Ans. Usually a samanta or, in later times, a zamindar built a fortified palace in or near these towns. They levied taxes on traders, artisans and articles of trade and sometimes “donated” the “right” to collect these taxes to local temples, which had been built by themselves or by rich merchants. These “rights” were recorded in inscriptions that have survived to this day.
Ans. This would depend on what kind of a town it was – a temple town, an administrative centre, a commercial town or a port town to name just some possibilities. In fact, many towns combined several functions – they were administrative centres, temple towns, as well as centres of commercial activities and craft production.
Ans. Indian textile designs became increasingly refined. However, this period also saw the decline of the independence of craftspersons. They now began to work on a system of advances which meant that they had to weave cloth which was already promised to European agents. Weavers no longer had the liberty of selling their own cloth or weaving their own patterns. They had to reproduce the designs supplied to them by the Company agents.
Ans. However, Surat began to decline towards the end of the seventeenth century. This was because of many factors:
i. The loss of markets and productivity because of the decline of the Mughal Empire.
ii. Control of the sea routes by the Portuguese and competition from Bombay (present-day Mumbai) where the English East India Company shifted its headquarters in 1668.
Ans. Craftspersons were important for the building and maintenance of temples:
i. The Panchalas or Vishwakarma community, consisting of goldsmiths, bronzesmiths, blacksmiths, masons and carpenters, were essential to the building of temples.
ii. Similarly, weavers such as the Saliyar or Kaikkolars emerged as prosperous communities, making donations to temples.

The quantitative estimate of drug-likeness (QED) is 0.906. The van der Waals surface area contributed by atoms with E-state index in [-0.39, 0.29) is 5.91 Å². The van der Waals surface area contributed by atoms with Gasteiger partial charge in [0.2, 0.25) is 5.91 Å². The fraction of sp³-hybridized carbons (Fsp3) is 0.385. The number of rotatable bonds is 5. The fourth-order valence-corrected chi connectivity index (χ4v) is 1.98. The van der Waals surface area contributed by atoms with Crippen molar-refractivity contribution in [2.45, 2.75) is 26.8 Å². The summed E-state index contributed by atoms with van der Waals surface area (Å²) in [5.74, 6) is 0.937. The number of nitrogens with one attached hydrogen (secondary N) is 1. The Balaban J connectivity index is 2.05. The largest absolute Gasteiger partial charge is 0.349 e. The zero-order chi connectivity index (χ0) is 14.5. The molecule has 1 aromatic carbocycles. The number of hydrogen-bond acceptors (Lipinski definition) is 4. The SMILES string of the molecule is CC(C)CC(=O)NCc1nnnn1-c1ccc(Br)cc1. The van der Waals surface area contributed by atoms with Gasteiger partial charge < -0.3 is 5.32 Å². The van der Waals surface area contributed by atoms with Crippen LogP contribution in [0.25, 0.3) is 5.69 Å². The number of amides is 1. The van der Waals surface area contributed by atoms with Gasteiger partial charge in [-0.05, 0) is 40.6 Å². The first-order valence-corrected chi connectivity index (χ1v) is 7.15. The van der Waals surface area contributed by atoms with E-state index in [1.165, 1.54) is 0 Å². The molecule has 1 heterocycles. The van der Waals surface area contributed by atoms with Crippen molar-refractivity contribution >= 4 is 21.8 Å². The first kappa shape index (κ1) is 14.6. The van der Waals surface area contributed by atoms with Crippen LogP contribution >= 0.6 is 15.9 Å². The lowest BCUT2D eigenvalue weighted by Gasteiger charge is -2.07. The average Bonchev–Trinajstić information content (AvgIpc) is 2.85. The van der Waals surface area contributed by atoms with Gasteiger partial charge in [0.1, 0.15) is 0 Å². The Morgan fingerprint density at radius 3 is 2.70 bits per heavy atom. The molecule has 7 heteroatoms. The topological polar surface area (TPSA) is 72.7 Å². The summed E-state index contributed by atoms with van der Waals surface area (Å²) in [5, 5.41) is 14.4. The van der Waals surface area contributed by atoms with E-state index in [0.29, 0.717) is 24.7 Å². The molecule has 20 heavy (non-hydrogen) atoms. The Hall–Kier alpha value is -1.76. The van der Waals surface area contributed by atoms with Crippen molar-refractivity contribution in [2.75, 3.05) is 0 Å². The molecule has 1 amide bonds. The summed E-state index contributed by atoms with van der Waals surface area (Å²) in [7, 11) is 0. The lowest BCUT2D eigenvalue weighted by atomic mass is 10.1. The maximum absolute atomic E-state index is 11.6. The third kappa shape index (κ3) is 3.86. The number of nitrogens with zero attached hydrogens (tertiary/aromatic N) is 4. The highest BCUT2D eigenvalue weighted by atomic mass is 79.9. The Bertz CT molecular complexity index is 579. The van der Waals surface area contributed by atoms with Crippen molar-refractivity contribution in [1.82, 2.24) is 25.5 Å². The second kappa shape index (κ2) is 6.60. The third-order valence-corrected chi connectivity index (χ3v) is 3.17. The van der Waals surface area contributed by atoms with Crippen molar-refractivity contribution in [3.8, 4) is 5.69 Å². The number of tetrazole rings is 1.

Ans. There were taxes in kind on:
Sugar and jaggery, dyes, thread, and cotton,
On coconuts, salt, areca nuts, butter, sesame oil,
Besides, there were taxes on traders, on those who sold metal goods, on distillers, on oil, on cattle fodder, and on loads of grain. Some of these taxes were collected in kind, while others were collected in cash.
Ans. Rulers built temples to demonstrate their devotion to various deities. They also endowed temples with grants of land and money to carry out elaborate rituals, feed pilgrims and priests and celebrate festivals. Pilgrims who flocked to the temples also made donations. Temple authorities used their wealth to finance trade and banking. Gradually a large number of priests, workers, artisans, traders, etc. settled near the temple to cater to its needs and those of the pilgrims. Thus grew temple towns.
Ans. Pilgrimage centres also slowly developed into townships. Vrindavan (Uttar Pradesh) and Tiruvannamalai (Tamil Nadu) are examples of two such towns. Ajmer (Rajasthan) was the capital of the Chauhan kings in the twelfth century and later became the suba headquarters under the Mughals. It provides an excellent example of religious coexistence. Khwaja Muinuddin Chishti, the celebrated Sufi saint who settled there in the twelfth century, attracted devotees from all creeds. Near Ajmer is a lake, Pushkar, which has attracted pilgrims from ancient times.
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